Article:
Invest and bring infrastructure into the 21st Century
© Flickr user Reading Tom. CC BY 2.0

The infrastructure we depend on every day – from bridges and highways to utilities and broadband – is essential to our cities and the businesses that support them. Local elected officials and business leaders are working together to realize a new vision for more connected, accessible, and resilient infrastructure networks. We could be doing even more, but mixed signals and uncertain support from Congress are holding back many of these plans. The current two-year federal budget agreement is a step in the right direction. However more investment is needed to truly bring our infrastructure into the 21st Century.

Decades of deferred investment means communities are not effectively being served because of failing infrastructure. Population growth in our cities is compounding the wear and tear on aging infrastructure. The American Society of Civil Engineers estimates businesses will lose $7 trillion by 2025 if vital investment in infrastructure continues to go unaddressed. We can’t wait any longer to make the investments that are desperately needed to reinvigorate communities and build for the future.


According to the Census Bureau, 10 of the 15 fastest growing cities are in the south. The Dallas-Fort Worth region is number two on the list. For Fort Worth, explosive population growth is driving the Fort Worth River Renaissance and Panther Island Project, a holistic approach to development that combines flood protection, urban revitalization, sustainable development, environmental clean-up, and infrastructure development.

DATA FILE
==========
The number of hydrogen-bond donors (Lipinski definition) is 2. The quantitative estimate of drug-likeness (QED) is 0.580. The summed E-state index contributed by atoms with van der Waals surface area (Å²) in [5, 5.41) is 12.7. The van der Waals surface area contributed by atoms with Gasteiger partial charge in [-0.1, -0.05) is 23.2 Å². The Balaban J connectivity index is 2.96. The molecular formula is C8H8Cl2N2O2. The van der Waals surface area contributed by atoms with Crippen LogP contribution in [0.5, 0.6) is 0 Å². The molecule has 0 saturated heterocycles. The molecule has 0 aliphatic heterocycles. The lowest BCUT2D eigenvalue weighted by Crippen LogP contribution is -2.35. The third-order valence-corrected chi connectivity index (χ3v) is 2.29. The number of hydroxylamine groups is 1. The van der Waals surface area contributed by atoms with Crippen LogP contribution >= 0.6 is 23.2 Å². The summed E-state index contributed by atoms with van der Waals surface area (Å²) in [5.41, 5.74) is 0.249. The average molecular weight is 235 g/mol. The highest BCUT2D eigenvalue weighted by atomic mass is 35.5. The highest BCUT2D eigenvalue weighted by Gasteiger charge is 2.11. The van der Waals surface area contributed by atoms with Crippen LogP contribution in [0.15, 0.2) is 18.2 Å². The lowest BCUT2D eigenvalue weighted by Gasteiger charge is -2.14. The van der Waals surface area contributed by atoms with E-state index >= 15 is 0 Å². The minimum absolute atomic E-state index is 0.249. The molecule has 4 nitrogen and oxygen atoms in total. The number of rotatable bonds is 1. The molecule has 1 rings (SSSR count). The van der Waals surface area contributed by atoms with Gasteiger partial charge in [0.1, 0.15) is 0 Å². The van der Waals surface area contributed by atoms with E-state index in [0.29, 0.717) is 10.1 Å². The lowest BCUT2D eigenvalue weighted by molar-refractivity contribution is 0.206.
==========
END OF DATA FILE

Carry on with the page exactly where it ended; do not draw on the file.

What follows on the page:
Under the Panther Island Project, a once-neglected, industrial section of Fort Worth is being transformed into a lively riverfront neighborhood with vibrant green spaces and bustling mixed-use development. The publicly-funded components of the project will provide, among other things, the restoration of more than 800 acres of underutilized land and opportunities for over 10,000 housing units and 3 million square feet of commercial, retail and educational space.

Washington’s recent focus on infrastructure is a welcome development for cities like Fort Worth. Done correctly – through increased federal investment in American cities, incentives that spur the efficiency of Transit Oriented Development (TOD), expanded opportunities to leverage public funds through public-private partnerships (P3) and more flexibility and effectiveness in development – infrastructure investment will have a significant, far-reaching effect.

Too often, we overlook the many ways that local infrastructure systems support communities. We rely on the safety of roadways to be able to deliver fresh produce to the grocery store or make sure that special dress arrives at the bridal store downtown. When these foundational systems fail, the impact on our lives can be anywhere from inconvenient to catastrophic. On the other hand, the right infrastructure investments can deliver impactful results to the vitality of a community.

There are immediate steps Congress can take toward helping cities and community business leaders create a stronger America. Restoring tools like advance refunding bonds, which saved cities and local taxpayers millions; bringing back a longstanding exemption, known as Section 118, on public contributions to certain development and infrastructure projects; and supporting federal investment in our infrastructure through programs like CDBG, INFRA grants and New Starts are simple steps Washington can take toward building stronger communities and thriving economies.

We’re not going to fix all that ails America’s infrastructure overnight, however, it’s helpful to remember we need an all-of-the-above approach and we must work together to advance infrastructure investment priorities and planning through Congress. Infrastructure investment has the potential to be a tremendous catalyst to bring communities together, improve quality of life and provide jobs and economic growth for years to come.

Tom McGee is president and CEO of ICSC and Clarence E. Anthony is CEO and executive director of the National League of Cities.